Given Land Titles, Squatters Do More Work
January 9, 2003
An estimated 400 to 600 million people worldwide are squatters, living on land to which they have no title, usually on the outskirts of cities. Peruvian economist Hernando de Soto has shown that the growth of squatting was due to legal systems that made it very expensive and took years to title and transfer property. He persuaded Peru to undertake to what has become the world's largest titling program.
- From 1995 to 2001, more than 1.2 million households -- 6.3 million people -- received title to the properties they were inhabiting.
- Before the reforms, it could take years for squatters to obtain a title; the reforms enabled squatters to get titles quickly for a fee of $20 to $50.
In addition to turning land into transferable capital, titling may have other economic benefits. Princeton University economics student Erica Field asked whether the former squatters increased their labor output as a result. The theory is that those without titles must remain at their properties to protect them from intruders, while residents with legal title are freed up to pursue work in the community.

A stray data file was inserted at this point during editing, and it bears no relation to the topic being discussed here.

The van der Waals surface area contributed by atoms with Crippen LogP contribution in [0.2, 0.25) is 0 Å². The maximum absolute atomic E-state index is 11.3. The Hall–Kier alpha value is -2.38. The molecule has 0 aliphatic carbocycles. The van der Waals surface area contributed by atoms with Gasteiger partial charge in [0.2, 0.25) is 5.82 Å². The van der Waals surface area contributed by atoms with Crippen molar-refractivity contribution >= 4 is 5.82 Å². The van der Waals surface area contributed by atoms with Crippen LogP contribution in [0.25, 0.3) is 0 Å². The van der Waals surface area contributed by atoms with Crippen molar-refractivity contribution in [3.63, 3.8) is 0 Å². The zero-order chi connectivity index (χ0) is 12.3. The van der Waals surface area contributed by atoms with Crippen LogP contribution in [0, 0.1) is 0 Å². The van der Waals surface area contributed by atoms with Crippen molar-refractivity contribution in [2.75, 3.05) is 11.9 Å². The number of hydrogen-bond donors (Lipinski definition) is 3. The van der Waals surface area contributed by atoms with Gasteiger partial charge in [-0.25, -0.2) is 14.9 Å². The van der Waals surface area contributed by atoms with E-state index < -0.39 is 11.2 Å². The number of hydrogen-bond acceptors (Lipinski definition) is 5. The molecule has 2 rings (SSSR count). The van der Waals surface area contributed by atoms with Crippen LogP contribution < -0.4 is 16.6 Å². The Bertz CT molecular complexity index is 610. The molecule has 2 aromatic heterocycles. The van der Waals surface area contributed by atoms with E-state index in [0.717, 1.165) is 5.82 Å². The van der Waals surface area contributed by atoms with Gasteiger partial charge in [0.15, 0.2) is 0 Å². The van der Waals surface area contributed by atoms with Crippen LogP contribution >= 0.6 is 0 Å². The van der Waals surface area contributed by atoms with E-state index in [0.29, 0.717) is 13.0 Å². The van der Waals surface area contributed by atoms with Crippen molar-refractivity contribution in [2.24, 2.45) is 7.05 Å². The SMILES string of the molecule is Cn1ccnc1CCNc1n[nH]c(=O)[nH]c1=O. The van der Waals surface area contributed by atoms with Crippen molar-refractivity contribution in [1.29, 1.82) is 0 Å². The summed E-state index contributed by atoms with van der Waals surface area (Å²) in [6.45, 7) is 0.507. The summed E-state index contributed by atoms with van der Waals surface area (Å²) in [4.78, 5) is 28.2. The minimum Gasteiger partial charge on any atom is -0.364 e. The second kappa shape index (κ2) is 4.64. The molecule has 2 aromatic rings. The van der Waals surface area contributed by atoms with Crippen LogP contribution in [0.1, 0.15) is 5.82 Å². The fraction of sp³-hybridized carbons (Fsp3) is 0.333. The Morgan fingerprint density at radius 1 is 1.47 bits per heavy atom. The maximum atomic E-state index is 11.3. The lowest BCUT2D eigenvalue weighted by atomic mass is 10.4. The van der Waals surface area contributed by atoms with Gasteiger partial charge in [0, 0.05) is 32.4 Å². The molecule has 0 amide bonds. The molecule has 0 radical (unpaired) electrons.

- Field found labor supply increased as a result of land titling.
- Two to three years after titling came to a neighborhood, families that were in untitled houses before the reform worked 20 more hours a week, on average, than those from untitled houses in neighborhoods that had not yet had title reform.
- By contrast, among households titled before the reforms, family work hours were a statistically insignificant four hours greater in areas where reform was introduced early then in those where it was yet to be introduced.
Interestingly, although the overall hours worked increased, the amount of labor supplied by children was 27 percent lower for families that were initially squatting in neighborhoods that introduced title reform early.
Source: Alan B. Krueger (Princeton University), "Economic Scene: A Study Looks at Squatters and Land Titles in Peru," New York Times, January 9, 2003; based on Erica Field, "Entitled to Work: Urban Property Rights and Labor Supply in Peru" Working Paper No. 469, Princeton University, Industrial Relations Section, October 2002
For NYT text
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